Sunday, April 16, 2006

No American citizen should stoop to apologize for being American; doing so is nothing short of despicable

"…some people just fly off the handle without even talking to me — it's as if they had been waiting to run into an American all day to let their feelings out," [sighs Christian Cox].
Only a couple of days after my post on European racism (the worst of which is that directed against Americans), the BBC reports on American expatriates in London reflecting on how anti-Americanism "feels like racism" (cheers to Chakman).
To avoid confrontations she says she lowers her voice on the Underground and in pubs. [Either "Christian" is a typo and her name is actually Christina or her parents decided to give Ms Cox an original first name.]

But in one incident an older man asked her directly if she was American.

"When I said yes he said: 'I just want you to know that I think you are the poorest people I have ever met in my life' — meaning we were low-life.

"I said I was sorry he felt that way, but that I disagreed."

The man started shouting obscenities at her group. The row developed into a brawl and Ms Cox suffered a black eye as she tried to pull two people apart.

The BBC report goes on to quote Americans who apologize or who pretend to be Canadian, including quite a number in the comments section (for instance this lady who proudly states that 'I usually defuse the situation by saying "Yes, I'm an American — and I'd like to apologise"'). To which I wrote the following comment (minus the hyperlinks, of course), based on the recent post in question as well as on my December letter in the IHT (so far, the comment seems to have been ignored):
No American citizen should stoop to apologize for being American, nor should they even think of apologizing for the current administration (no matter what he or she thinks of Bush) — doing so is nothing short of despicable, especially when the Yankee-haters are guilty of the ugliest of double standards.

As the eminent British historian Paul Johnson has said, "The truth is, any accusation that comes to hand is used without scruple by the Old World intelligentsia. Anti-Americanism is factually absurd, contradictory, racist, crude, childish, self-defeating and, at bottom, nonsensical."

Various commenters claim that anti-Americanism is at best non-existent and at worst exaggerrated, referring to the tired old canard that "it is only America's leaders (or policies) they are against". Really? Is that so?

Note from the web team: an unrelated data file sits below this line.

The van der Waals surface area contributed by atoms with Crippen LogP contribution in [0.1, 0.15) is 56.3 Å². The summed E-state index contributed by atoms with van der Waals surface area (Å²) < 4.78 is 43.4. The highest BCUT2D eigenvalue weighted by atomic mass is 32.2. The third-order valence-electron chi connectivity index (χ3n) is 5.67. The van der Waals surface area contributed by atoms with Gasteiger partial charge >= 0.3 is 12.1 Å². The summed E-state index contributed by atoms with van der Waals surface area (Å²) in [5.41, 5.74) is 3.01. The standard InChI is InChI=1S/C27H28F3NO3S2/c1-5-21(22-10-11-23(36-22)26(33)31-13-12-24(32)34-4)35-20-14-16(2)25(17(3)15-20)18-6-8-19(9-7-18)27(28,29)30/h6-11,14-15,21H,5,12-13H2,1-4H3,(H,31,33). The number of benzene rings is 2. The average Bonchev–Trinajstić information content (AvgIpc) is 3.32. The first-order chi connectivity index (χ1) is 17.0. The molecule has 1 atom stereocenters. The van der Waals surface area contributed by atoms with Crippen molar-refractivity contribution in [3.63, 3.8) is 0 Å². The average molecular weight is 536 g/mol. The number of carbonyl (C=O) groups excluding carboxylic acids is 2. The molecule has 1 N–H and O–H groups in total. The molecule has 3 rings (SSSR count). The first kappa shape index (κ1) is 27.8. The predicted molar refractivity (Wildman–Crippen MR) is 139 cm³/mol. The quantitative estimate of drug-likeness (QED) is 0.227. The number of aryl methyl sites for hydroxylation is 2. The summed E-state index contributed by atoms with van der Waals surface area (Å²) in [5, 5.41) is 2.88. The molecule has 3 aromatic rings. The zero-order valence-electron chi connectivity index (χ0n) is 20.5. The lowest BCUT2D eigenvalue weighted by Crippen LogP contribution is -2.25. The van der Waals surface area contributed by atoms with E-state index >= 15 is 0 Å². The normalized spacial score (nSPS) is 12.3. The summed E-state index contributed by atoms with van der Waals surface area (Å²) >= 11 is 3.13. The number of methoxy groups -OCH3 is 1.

As the creator of the Americans Anonymous association [which I invite Ms Cox and Francesca Terry to join, by the way] and the author of a book on the subject, I would like to be told, how often have the Europeans commented on the disdain they have for, say, the leaders and/or administrations of Russia, China, Cuba, Zimbabwe, Iran, and (Saddam's) Iraq, and that with the same vehemence they reserve for Uncle Sam? (And how often have Europeans subjected Chinese, Cuban, or Zimbabwean expatriates to the same level of scorn -- or even to statements of disagreement -- for the actions of their truly despotic governments, and how many Iraqi travelers did they take on during the reign of the mass killer Saddam Hussein?)

How often have the Europeans held mass demonstrations against the fighting in Chechnya, the conflict between Ethiopie and Eritrea, and the Iran-Iraq war?

How often have they held vigils against the death penalty in China, in Saudi Arabia, in Sudan, or in Japan (yes, even another democracy) and when did they ever express "concern" over how prisoners in those countries were treated?

Those Frenchmen who stated proudly "Chirac had the balls to stand up to Bush", how did they react when their president said that France would not mention human rights during a visit to the Kremlin because it was necessary "to show consideration for Russian sensibilities"?

How did those humanists react when Paris lit the Eiffel Tower in red for the visit of the Chinese president, when the government banned Nobel laureate Gao Xingjian from attending the Paris Book Fair, or when Chirac, along with fellow peace-lover Gerhard Schröder, tried to resume selling weapons to the saber-rattlers of Beijing?

There was not much of a reaction, was there?

The truth is, the Europeans didn't (and don't) care. They didn't care one way or the other for one simple reason: they were issues in which Uncle Sam was not involved.

Anti-Americanism is quite alive: it is the practice, on a regular basis, of double standards. Nothing more. And nothing less.

An alternative answer Ms Cox might have given to the older man (the one who snorted that 'I just want you to know that I think you are the poorest people I have ever met in my life'), as per AA's (fascetious) guidelines:
"No wonder you think that. That's because we Americans are not as wise as you are. That's because we Americans are not as generous as you are. That's because we are not as peace-loving as you are. That's because we are not as respectful as you are. That's because we are not as tolerant, as visionary, as clear-headed as you are. And of course, if only we rose to the heights of your obvious and incontestable superiority, then naturally, an era of encompassing and lasting peace would ensue on the entire planet."
(Then again, that might have earned Ms Cox two black eyes!)

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